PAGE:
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Oliver Meech: Live Brain Surgery
Published on Tuesday, 10 May 2011

3 stars

Laughing Horse @ The Hobgoblin (venue website)
9-13, 15-19 May, 6:30pm-7:30pm
Reviewed by Craig Thomson

 Suitable for age 18+ only.
 World Premiere.
 Free show. No ticket needed unless otherwise stated above.

Oliver Meech offers us Live Brain Surgery, but I feared that his opening gambit would end instead with reconstructive hand surgery – as his very real scalpel bounced repeatedly and dangerously off its intended victim, a humble balloon.  In the end, no magicians were harmed during the making of this show, but the story does offer a suitable metaphor for his performance – which similarly failed to pop at first, but got there in the end.

The premise of the show is encapsulated in the phrase 'magic meets neuropsychology', reflecting Meech's own unusual blend of backgrounds: stage magician and Oxford-educated brain scientist.  There’s a lot of space within this magic vs. science theme which could be explored, and on paper Oliver Meech sounds like just the man to take us through the inner, perhaps mystical, workings of the mind.  There is some interesting background to the science throughout the act, from Phineas Gage to phantom limbs, and the illusions attempt to demonstrate elements of this live before our eyes.  And some of these are successful – I did enjoy the routine around synaesthesia, a condition where individuals receive stimulation through one of the senses but experience it in another (seeing sounds as colours is a common example).

Quite often, though, it’s all too clear that the stage magic and the science bit do not converge.  The explanation of the way the brain functions is authoritative and fascinating, but the demonstration is almost always a parlour trick which mimics some of the experience, rather than the real thing itself.  OK, it's a bit much to expect a free show to provide low-level magnetic field stimulation to the parietal lobe (it induces a religious vision in the mind of the participant).  But there’s a famous real-life experiment on phantom limbs, for instance, which involves a rubber hand and could easily have been replicated on stage – and would surely have been more thrilling than the alternative on offer.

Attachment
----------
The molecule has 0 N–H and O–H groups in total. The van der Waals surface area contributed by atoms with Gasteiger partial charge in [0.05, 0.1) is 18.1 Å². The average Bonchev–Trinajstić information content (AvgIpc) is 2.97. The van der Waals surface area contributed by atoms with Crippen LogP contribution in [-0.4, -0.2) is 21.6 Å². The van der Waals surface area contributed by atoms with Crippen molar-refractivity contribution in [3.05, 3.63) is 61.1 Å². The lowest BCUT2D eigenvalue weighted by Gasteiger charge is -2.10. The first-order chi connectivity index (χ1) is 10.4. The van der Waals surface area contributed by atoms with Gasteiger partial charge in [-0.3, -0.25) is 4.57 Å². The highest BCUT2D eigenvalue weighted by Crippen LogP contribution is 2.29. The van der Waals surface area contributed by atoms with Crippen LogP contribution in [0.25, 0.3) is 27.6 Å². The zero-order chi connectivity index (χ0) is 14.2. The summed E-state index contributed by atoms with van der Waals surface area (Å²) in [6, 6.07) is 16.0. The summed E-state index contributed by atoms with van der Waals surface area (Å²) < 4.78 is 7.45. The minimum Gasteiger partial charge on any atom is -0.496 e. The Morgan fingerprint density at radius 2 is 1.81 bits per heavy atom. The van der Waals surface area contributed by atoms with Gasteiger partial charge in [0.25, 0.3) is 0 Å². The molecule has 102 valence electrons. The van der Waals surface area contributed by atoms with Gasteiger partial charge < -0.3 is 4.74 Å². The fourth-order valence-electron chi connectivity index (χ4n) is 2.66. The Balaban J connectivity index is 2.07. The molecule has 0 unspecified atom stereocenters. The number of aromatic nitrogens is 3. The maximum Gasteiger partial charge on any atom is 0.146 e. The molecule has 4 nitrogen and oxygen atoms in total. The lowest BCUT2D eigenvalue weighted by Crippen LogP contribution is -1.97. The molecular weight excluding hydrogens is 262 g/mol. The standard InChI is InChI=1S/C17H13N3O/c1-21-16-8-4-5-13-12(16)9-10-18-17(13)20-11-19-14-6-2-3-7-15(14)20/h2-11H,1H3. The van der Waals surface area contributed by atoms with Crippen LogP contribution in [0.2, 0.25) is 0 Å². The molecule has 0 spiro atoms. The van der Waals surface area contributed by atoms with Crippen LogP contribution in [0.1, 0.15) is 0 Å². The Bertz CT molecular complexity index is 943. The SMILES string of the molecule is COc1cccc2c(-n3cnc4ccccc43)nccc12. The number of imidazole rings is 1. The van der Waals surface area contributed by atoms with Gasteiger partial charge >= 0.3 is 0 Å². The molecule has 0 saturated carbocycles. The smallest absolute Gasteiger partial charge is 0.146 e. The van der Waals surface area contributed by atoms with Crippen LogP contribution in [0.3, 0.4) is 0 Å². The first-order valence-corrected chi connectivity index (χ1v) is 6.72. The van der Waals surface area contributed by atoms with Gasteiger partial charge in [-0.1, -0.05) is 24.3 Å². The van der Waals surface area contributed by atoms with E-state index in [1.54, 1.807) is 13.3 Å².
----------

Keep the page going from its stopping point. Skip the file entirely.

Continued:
The theme is ambitious, and while it might not manage to bridge the gap between magic and neuroscience in just one hour, the two elements work well enough independently.  You’ll learn quite a bit about the physical and psychological idiosyncrasies of the human brain, and you’ll be suitably entertained by a display of stage magic which, opening-night kinks aside, was confident and polished.  There is a hopeful level of audience participation throughout, so be prepared to get involved and play along.

And the performer himself is a gawkily charming presence, taking everything in his stride with admirable self-deprecation.  He does well to build a rousing conclusion, which thrilled the largely-credulous audience.  If the focus had been just a little closer to the rational-science end of the scale – and a little further from rabbits in hats – I'd easily have been one of them.

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